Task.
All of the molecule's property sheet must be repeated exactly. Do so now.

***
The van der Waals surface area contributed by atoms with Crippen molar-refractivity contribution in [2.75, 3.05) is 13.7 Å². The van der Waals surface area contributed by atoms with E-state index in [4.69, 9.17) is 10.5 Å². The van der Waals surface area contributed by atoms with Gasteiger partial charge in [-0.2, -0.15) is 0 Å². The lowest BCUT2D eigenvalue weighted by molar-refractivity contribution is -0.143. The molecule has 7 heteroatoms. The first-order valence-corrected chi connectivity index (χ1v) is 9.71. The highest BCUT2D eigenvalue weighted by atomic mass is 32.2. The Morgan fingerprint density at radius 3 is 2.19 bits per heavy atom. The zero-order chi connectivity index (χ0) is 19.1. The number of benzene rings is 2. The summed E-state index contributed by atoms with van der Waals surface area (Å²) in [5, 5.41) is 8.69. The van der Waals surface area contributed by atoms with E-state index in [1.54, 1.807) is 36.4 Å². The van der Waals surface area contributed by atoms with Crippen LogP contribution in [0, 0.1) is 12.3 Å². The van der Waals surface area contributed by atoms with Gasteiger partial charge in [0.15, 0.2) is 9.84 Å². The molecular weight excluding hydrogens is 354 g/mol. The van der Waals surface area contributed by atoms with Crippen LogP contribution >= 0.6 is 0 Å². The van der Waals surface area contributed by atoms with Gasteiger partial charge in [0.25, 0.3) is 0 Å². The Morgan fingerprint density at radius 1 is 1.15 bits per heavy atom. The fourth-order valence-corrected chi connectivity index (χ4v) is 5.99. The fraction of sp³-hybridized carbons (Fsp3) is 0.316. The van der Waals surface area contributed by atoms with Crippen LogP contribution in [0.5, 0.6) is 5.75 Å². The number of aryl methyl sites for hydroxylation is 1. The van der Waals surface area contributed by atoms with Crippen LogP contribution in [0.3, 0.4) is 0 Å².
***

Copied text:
The van der Waals surface area contributed by atoms with Crippen molar-refractivity contribution in [2.75, 3.05) is 13.7 Å². The van der Waals surface area contributed by atoms with E-state index in [4.69, 9.17) is 10.5 Å². The van der Waals surface area contributed by atoms with Gasteiger partial charge in [-0.2, -0.15) is 0 Å². The lowest BCUT2D eigenvalue weighted by molar-refractivity contribution is -0.143. The molecule has 7 heteroatoms. The first-order valence-corrected chi connectivity index (χ1v) is 9.71. The highest BCUT2D eigenvalue weighted by atomic mass is 32.2. The Morgan fingerprint density at radius 3 is 2.19 bits per heavy atom. The zero-order chi connectivity index (χ0) is 19.1. The number of benzene rings is 2. The summed E-state index contributed by atoms with van der Waals surface area (Å²) in [5, 5.41) is 8.69. The van der Waals surface area contributed by atoms with E-state index in [1.54, 1.807) is 36.4 Å². The van der Waals surface area contributed by atoms with Crippen LogP contribution in [0, 0.1) is 12.3 Å². The van der Waals surface area contributed by atoms with Gasteiger partial charge in [0.15, 0.2) is 9.84 Å². The molecular weight excluding hydrogens is 354 g/mol. The van der Waals surface area contributed by atoms with Crippen LogP contribution >= 0.6 is 0 Å². The van der Waals surface area contributed by atoms with Gasteiger partial charge in [0.25, 0.3) is 0 Å². The Morgan fingerprint density at radius 1 is 1.15 bits per heavy atom. The fourth-order valence-corrected chi connectivity index (χ4v) is 5.99. The fraction of sp³-hybridized carbons (Fsp3) is 0.316. The van der Waals surface area contributed by atoms with Crippen LogP contribution in [0.5, 0.6) is 5.75 Å². The number of aryl methyl sites for hydroxylation is 1. The van der Waals surface area contributed by atoms with Crippen LogP contribution in [0.3, 0.4) is 0 Å².